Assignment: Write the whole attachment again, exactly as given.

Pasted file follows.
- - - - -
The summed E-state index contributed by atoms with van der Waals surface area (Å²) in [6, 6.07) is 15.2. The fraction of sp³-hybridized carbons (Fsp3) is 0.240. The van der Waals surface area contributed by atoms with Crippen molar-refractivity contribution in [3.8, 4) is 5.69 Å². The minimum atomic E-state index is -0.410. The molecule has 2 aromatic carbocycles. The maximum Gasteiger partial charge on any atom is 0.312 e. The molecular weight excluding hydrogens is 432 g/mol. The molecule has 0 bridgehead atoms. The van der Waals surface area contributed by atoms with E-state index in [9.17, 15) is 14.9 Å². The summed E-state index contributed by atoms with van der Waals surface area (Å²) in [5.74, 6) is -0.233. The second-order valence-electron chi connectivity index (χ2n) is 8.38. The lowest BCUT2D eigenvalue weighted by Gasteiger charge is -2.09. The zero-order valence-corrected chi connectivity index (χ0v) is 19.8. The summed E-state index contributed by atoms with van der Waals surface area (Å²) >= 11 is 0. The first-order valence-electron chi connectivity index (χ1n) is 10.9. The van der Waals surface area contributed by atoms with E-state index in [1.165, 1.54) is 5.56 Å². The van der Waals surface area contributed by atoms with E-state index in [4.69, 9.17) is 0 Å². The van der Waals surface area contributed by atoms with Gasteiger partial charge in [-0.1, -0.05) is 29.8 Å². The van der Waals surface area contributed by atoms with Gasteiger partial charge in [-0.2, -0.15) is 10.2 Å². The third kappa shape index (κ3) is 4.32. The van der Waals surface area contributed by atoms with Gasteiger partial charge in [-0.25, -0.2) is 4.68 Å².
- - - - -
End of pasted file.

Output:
The summed E-state index contributed by atoms with van der Waals surface area (Å²) in [6, 6.07) is 15.2. The fraction of sp³-hybridized carbons (Fsp3) is 0.240. The van der Waals surface area contributed by atoms with Crippen molar-refractivity contribution in [3.8, 4) is 5.69 Å². The minimum atomic E-state index is -0.410. The molecule has 2 aromatic carbocycles. The maximum Gasteiger partial charge on any atom is 0.312 e. The molecular weight excluding hydrogens is 432 g/mol. The molecule has 0 bridgehead atoms. The van der Waals surface area contributed by atoms with E-state index in [9.17, 15) is 14.9 Å². The summed E-state index contributed by atoms with van der Waals surface area (Å²) in [5.74, 6) is -0.233. The second-order valence-electron chi connectivity index (χ2n) is 8.38. The lowest BCUT2D eigenvalue weighted by Gasteiger charge is -2.09. The zero-order valence-corrected chi connectivity index (χ0v) is 19.8. The summed E-state index contributed by atoms with van der Waals surface area (Å²) >= 11 is 0. The first-order valence-electron chi connectivity index (χ1n) is 10.9. The van der Waals surface area contributed by atoms with E-state index in [1.165, 1.54) is 5.56 Å². The van der Waals surface area contributed by atoms with E-state index in [4.69, 9.17) is 0 Å². The van der Waals surface area contributed by atoms with Gasteiger partial charge in [-0.1, -0.05) is 29.8 Å². The van der Waals surface area contributed by atoms with Gasteiger partial charge in [-0.2, -0.15) is 10.2 Å². The third kappa shape index (κ3) is 4.32. The van der Waals surface area contributed by atoms with Gasteiger partial charge in [-0.25, -0.2) is 4.68 Å².